September 7, 2009
Reflecting on community intuitions about justice and punishment
As spotlighted in this paper and in lots of other thoughtful work, Paul Robinson has pioneered and championed a concept he calls "empirical desert" that is focused on having community intuitions of justice as the backbone of a criminal justice system. As I have recently figured out, I think the label "empirical desert" is a less-than-ideal way to describe Robinson's very valuable insight that shared intuitions of justice ought to play a more central role in the design of punishment systems.
Valuably, lots of thoughtful folks are starting to assess and debate Robinson's concept of "empirical desert," as evidenced by this new paper on SSRN, titled "How to Improve Empirical Desert," by Adam Kolber. Here is the abstract:
According to advocates of "empirical desert," laypeople intuitively support a retributive approach to punishment, and policymakers can increase compliance with criminal justice policies by punishing in accord with lay intuitions.
I offer three criticisms of empirical desert intended ultimately to strengthen its theoretical underpinnings: First, advocates have cherry-picked certain moral intuitions, while ignoring others. They focus on the calm, unbiased intuitions of people who are generally law-abiding, even though the people whose compliance we most hope to gain — those who are on the fence about offending — are likely to act under biased, heat-of-the-moment circumstances. Second, advocates cannot operationalize empirical desert because they have yet to demonstrate the value of the compliance induced by empirical desert relative to the value of other consequentialist goals. Third, empirical desert arguably exploits laypeople by using their “mistaken” retributive beliefs about punishment to encourage their compliance with consequentialist goals. Such exploitation may especially trouble defenders of the “publicity principle,” which requires that a system of morality be based on principles that can be announced publicly without thereby undermining those same principles.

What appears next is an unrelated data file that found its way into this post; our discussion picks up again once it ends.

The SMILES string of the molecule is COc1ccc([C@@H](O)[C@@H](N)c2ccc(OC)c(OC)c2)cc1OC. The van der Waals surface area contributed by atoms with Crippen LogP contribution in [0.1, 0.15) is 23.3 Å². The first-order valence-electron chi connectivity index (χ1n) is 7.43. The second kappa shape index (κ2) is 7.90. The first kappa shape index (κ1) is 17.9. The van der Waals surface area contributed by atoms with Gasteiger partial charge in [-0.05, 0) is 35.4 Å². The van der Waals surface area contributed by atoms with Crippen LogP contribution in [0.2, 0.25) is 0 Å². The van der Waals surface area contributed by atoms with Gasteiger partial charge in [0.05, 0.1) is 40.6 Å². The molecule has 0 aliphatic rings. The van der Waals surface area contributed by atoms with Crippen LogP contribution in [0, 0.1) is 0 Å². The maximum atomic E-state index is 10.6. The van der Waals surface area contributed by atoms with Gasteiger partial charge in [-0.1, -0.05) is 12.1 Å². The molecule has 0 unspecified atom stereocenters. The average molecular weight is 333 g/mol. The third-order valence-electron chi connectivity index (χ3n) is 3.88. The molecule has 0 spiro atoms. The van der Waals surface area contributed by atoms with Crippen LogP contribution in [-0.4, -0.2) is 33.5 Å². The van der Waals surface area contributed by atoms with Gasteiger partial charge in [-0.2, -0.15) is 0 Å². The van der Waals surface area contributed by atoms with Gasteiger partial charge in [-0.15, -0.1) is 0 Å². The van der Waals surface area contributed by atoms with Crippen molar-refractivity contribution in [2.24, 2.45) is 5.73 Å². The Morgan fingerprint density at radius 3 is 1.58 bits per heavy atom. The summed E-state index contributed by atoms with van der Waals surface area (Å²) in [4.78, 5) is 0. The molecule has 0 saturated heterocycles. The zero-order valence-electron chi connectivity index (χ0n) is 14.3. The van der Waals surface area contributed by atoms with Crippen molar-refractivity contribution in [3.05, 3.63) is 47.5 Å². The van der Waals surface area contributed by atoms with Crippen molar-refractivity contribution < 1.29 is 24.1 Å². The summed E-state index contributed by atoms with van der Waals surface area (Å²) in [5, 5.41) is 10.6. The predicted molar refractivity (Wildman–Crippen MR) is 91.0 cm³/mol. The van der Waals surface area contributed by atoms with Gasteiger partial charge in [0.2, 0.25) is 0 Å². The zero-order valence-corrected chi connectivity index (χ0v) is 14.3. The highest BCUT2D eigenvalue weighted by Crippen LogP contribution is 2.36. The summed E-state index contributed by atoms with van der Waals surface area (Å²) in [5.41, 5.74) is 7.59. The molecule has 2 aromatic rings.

I do not describe precisely how empirical desert advocates should respond to these concerns, but they can make substantial headway by more carefully distinguishing the use of widely-shared moral intuitions to make predictions about people’s behavior from the use of those intuitions to justify particular policies.
September 7, 2009 at 10:23 AM | Permalink
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Is "empirical desert" innate or are there cultural influences that form it?
What about The Political Significance of Fear of Crime?
In order to assess the role of fear of crime in Americans' political opinions and candidate attitudes, the NES pilot planning committee designed a new fear of crime question. In this report, we examine the origins of fear of crime and its direct and indirect effects on political opinions and evaluations. We find that fear of crime has different origins depending on whether one is engaged or not in one's community. For socially isolated individuals, fear of crime is heavily based on indirect and mass-mediated information. We find that fear of crime is an important additional predictor of people's crime prevention attitudes and that it shapes evaluations of illegal immigrants, but no other social group. We also show that fear of crime erodes beliefs about government responsiveness, but does not affect trust in government. Finally, we consider whether fear of crime prompts people to seek out information about political candidates and whether it stimulates political participation. We find that fear can motivate information acquisition and participation, but only if it is combined with knowledge about politics or educational resources. Absent these, its main effect is to strongly discourage cognitive engagement and behavioral involvement in politics.
Posted by: George | Sep 7, 2009 3:20:54 PM
It's actually a very old idea put in a modern dress. The question of whether it's innate or cultural is a profound question that attacks the root of a person's believe about whether ultimate reality is objective or subjective. Carl Jung wrote a great deal on this topic. It's interesting to see it applied to sentencing.
Posted by: Daniel | Sep 8, 2009 1:13:47 AM
I'm a student.I think this article was great. I really liked it. I don't think guns are the answer.
Posted by: Reinaldo | Jan 19, 2010 9:21:13 AM